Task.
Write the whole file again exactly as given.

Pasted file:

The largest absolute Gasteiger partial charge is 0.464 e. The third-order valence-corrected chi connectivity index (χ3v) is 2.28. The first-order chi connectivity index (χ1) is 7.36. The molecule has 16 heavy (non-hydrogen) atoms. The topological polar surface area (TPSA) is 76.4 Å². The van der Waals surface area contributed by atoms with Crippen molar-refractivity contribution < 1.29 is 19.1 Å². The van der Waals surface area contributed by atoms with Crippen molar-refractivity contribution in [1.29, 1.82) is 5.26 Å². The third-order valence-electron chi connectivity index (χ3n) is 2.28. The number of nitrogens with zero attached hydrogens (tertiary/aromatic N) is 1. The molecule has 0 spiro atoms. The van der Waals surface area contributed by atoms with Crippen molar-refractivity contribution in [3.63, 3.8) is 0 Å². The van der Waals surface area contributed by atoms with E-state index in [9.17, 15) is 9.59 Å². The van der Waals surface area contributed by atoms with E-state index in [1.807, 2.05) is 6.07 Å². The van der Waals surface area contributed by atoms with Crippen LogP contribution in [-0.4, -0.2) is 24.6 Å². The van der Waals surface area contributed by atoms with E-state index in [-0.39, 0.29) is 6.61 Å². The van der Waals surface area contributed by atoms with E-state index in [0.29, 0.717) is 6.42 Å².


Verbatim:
The largest absolute Gasteiger partial charge is 0.464 e. The third-order valence-corrected chi connectivity index (χ3v) is 2.28. The first-order chi connectivity index (χ1) is 7.36. The molecule has 16 heavy (non-hydrogen) atoms. The topological polar surface area (TPSA) is 76.4 Å². The van der Waals surface area contributed by atoms with Crippen molar-refractivity contribution < 1.29 is 19.1 Å². The van der Waals surface area contributed by atoms with Crippen molar-refractivity contribution in [1.29, 1.82) is 5.26 Å². The third-order valence-electron chi connectivity index (χ3n) is 2.28. The number of nitrogens with zero attached hydrogens (tertiary/aromatic N) is 1. The molecule has 0 spiro atoms. The van der Waals surface area contributed by atoms with Crippen molar-refractivity contribution in [3.63, 3.8) is 0 Å². The van der Waals surface area contributed by atoms with E-state index in [9.17, 15) is 9.59 Å². The van der Waals surface area contributed by atoms with E-state index in [1.807, 2.05) is 6.07 Å². The van der Waals surface area contributed by atoms with Crippen LogP contribution in [-0.4, -0.2) is 24.6 Å². The van der Waals surface area contributed by atoms with E-state index in [-0.39, 0.29) is 6.61 Å². The van der Waals surface area contributed by atoms with E-state index in [0.29, 0.717) is 6.42 Å².